Analysis of Weather Data Collected From Two Locations in a Small Urban Community
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The heat island effect is a well known feature in the microclimate of urban areas, and is considered to be the difference between the urban area and its surroundings. While this study only employs two instruments, the authors are not aware of any studies which examine the differences in temperature between an instrument inside a town the size of Sedalia and its surroundings by collecting hourly information. We attempt to infer here the impact of Sedalia, Missouri, the State Fair Community College campus, and the state fairgrounds on the temperature patterns for a small region of west-central Missouri. The two stations, one on the grounds of State Fair Community College and the other at the Sedalia Airport were used. Temperature, precipitation, cloudiness, and wind information were gathered hourly between 1 February and 31 March, 2005. The weather station at the regional airport was located 11 km (7 miles) northeast of the campus instrument. Our results indicate that the city has no discernable impact on the distribution of monthly precipitation totals. We found a distinct difference between the local surface temperatures as recorded by each instrument. For the Sedalia area, the temperature differences between the town center and the outside location were approximately 2 - 6oF (1.0 - 3.3o C) warmer, typically, than the surrounding environment, as inferred by these instruments. This difference was as much as 11o F (6oC) when comparing hourly temperature information. Additionally, the difference was larger for clear days and days during which there was little wind.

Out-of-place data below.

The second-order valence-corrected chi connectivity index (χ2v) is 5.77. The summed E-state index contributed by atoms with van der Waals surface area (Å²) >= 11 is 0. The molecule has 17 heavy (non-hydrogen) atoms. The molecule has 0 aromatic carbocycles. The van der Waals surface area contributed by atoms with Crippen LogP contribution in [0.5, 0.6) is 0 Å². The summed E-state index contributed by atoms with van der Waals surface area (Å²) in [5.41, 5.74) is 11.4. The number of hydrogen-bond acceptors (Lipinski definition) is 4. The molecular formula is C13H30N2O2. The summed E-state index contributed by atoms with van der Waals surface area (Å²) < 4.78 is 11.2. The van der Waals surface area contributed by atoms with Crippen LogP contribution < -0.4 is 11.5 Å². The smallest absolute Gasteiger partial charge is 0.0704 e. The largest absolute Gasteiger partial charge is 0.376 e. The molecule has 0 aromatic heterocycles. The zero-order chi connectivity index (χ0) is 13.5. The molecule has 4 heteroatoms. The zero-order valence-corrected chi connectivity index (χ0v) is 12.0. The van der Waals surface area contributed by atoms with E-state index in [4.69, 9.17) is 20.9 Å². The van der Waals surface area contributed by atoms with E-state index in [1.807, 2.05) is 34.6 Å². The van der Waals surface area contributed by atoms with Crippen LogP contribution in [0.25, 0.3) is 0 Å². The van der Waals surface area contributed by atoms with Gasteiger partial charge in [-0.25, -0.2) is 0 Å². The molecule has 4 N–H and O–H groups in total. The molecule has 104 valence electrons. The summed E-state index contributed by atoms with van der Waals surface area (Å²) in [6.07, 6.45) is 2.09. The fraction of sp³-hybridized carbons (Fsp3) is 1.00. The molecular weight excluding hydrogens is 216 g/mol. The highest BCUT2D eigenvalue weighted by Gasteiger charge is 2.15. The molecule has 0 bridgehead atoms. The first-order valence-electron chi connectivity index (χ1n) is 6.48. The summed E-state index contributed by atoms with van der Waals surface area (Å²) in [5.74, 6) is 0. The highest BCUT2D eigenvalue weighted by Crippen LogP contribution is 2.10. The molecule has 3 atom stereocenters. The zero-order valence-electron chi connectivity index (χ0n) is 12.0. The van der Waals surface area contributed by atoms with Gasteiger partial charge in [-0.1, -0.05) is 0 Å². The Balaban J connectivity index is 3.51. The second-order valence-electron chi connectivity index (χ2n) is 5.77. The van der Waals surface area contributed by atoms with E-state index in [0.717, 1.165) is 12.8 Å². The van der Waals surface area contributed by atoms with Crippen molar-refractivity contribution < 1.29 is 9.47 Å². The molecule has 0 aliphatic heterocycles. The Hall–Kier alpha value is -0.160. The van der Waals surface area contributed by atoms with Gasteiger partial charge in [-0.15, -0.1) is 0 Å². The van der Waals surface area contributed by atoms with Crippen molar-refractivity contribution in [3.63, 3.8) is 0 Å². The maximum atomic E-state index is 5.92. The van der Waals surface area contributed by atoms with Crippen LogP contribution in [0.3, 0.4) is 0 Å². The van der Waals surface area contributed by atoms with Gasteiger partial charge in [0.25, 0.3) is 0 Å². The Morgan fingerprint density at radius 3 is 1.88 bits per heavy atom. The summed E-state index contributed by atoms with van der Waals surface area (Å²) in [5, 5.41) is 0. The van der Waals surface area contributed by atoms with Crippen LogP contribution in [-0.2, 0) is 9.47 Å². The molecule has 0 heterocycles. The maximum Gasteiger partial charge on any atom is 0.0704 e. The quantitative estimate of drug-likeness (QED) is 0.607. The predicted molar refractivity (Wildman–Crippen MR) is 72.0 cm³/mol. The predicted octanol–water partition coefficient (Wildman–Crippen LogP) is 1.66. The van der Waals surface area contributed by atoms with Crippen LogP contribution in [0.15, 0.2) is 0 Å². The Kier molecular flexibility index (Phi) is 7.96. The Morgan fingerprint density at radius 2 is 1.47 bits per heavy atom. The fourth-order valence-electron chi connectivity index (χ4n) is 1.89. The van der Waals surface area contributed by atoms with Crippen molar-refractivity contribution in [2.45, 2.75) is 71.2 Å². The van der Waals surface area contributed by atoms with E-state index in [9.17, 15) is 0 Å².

Transactions of the Missouri Academy of Science Volume 40 p. 47-52